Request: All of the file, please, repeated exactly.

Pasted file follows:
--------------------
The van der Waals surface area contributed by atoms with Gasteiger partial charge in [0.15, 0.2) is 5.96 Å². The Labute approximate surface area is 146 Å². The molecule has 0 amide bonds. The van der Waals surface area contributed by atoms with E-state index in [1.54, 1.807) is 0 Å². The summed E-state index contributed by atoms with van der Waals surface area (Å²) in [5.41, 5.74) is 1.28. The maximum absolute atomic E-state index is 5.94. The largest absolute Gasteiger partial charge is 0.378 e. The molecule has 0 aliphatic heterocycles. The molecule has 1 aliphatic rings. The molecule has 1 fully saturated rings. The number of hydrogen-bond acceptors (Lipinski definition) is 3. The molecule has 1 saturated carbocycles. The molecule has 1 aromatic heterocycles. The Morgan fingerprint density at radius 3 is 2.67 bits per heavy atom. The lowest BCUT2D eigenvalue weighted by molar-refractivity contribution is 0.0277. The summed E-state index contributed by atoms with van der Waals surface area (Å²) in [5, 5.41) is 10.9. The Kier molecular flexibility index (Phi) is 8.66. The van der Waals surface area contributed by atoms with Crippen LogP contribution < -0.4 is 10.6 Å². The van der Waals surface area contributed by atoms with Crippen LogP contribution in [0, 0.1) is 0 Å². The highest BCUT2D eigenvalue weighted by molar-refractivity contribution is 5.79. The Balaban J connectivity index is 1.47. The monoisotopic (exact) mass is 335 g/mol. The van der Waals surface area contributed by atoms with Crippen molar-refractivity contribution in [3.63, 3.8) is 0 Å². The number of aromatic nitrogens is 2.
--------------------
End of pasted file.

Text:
The van der Waals surface area contributed by atoms with Gasteiger partial charge in [0.15, 0.2) is 5.96 Å². The Labute approximate surface area is 146 Å². The molecule has 0 amide bonds. The van der Waals surface area contributed by atoms with E-state index in [1.54, 1.807) is 0 Å². The summed E-state index contributed by atoms with van der Waals surface area (Å²) in [5.41, 5.74) is 1.28. The maximum absolute atomic E-state index is 5.94. The largest absolute Gasteiger partial charge is 0.378 e. The molecule has 0 aliphatic heterocycles. The molecule has 1 aliphatic rings. The molecule has 1 fully saturated rings. The number of hydrogen-bond acceptors (Lipinski definition) is 3. The molecule has 1 saturated carbocycles. The molecule has 1 aromatic heterocycles. The Morgan fingerprint density at radius 3 is 2.67 bits per heavy atom. The lowest BCUT2D eigenvalue weighted by molar-refractivity contribution is 0.0277. The summed E-state index contributed by atoms with van der Waals surface area (Å²) in [5, 5.41) is 10.9. The Kier molecular flexibility index (Phi) is 8.66. The van der Waals surface area contributed by atoms with Crippen LogP contribution < -0.4 is 10.6 Å². The van der Waals surface area contributed by atoms with Crippen LogP contribution in [0, 0.1) is 0 Å². The highest BCUT2D eigenvalue weighted by molar-refractivity contribution is 5.79. The Balaban J connectivity index is 1.47. The monoisotopic (exact) mass is 335 g/mol. The van der Waals surface area contributed by atoms with Crippen molar-refractivity contribution in [3.63, 3.8) is 0 Å². The number of aromatic nitrogens is 2.